Because this title carried the name of Resident Evil, other characters sprinkled throughout the series made their return appearance. Not to spoil it for those who have yet to play this, but some of them will be a surprise to fans. Having only been familiar with Leon S. Kennedy from Resident Evil 2, the little bit I saw then has changed.

Technology changes made it possible for the characters to appear a bit more animated in their movements. When Leon attempted to shoot an enemy this time around, his hands and arms would move constantly. When a villager attempted to come up from behind, Leon would turn around slightly. The real time motions of the main character as well as everyone else in the game make it much more interactive.

The scope of the game is larger than in previous RE’s. The castles and mansions are placed more in the middle of the game. Placed around it are a series of villages and caves, along with an interesting lakefront, which has to be seen to be believed. These wider range in landscapes make for a lot of eye-popping surprises when in battle.

Eventually, you will come to meet Ashley and realize she was nothing more than Leon’s Kim Bauer (24). She’ll get kidnapped throughout the game and be a main character for a part of it too. That is one minor gripe in a game that has more to offer than its cliché-ridden plot would allow you to believe.

I do hope that in the future that they stay on this new format. The game play is much more manageable when you know what you are looking at, and have control over your environment. The graphics are also a big improvement, not to mention the variety of locals you get to see. Let us hope GameCube can keep up this level of quality and gain more users of the system.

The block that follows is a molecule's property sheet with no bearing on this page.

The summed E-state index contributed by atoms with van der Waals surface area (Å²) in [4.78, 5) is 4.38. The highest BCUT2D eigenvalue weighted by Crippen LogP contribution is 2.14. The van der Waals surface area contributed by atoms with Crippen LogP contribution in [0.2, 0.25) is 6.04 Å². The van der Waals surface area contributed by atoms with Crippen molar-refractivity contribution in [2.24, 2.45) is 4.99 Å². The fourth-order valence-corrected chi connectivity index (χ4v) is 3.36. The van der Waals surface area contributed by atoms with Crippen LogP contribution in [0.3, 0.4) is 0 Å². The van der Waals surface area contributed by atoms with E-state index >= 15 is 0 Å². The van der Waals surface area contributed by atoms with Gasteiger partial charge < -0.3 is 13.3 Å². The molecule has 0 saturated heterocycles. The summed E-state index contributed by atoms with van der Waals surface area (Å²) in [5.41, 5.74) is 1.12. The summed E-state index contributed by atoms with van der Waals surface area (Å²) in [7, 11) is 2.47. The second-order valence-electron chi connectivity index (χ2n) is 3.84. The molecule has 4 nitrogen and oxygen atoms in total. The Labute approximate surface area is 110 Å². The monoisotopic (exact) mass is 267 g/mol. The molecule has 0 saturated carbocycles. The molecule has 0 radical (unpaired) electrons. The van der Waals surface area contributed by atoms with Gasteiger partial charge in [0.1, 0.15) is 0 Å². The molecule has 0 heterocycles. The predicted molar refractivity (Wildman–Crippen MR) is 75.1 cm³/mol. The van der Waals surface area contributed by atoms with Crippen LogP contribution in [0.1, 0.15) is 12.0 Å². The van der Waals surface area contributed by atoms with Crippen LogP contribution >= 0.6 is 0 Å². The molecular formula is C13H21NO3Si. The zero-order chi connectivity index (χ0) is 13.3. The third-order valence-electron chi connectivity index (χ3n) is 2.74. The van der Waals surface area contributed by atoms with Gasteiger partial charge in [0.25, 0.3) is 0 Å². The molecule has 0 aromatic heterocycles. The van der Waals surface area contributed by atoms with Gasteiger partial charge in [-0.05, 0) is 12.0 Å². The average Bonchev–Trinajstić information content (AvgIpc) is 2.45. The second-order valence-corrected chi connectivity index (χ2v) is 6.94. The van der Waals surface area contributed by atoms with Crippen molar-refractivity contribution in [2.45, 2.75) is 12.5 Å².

Sony can’t have all the fun.

Posted by Matthew at 03:04 PM | Comments (0) | TrackBack

Can Fat People Get Jobs?

When you go into an interview, the key to winning is two things: how you sell yourself, and how others buy into your pitch. Apparently according to my mother, now if you are too fat, you can’t possibly get employed. I can imagine how horrible a future that would look if we based employment on that.

Now before an employer actually hires an individual, they would now be required to look at how much you exercised and how much your exercise will keep you alive to work in the future. Not only that, right next to that report would be a report on the daily foods you eat before and after you go to work. You eat too much in one week and someone comes from HR saying, “Johnson, we have to talk”.

I know employers want a certain kind of individual, and I realize that this is an age of survival of the fittest, but what does that have to do with me getting a job? I have a Bachelor’s Degree and have worked on computers for most of my natural life. I’ve worked in computer labs in colleges helping fellow students do the simple tasks that would otherwise annoy people who have equal knowledge as me. Why can’t that account for something?

The overweight have to pay the bills the same as the muscle bound steriodians we drool over on television and film. That could be an interesting demographic of homeless people to come should this trend catch on as it seemingly has been. If corporations really want their employers to be better fit, then maybe they should help pay those high memberships to Bally’s.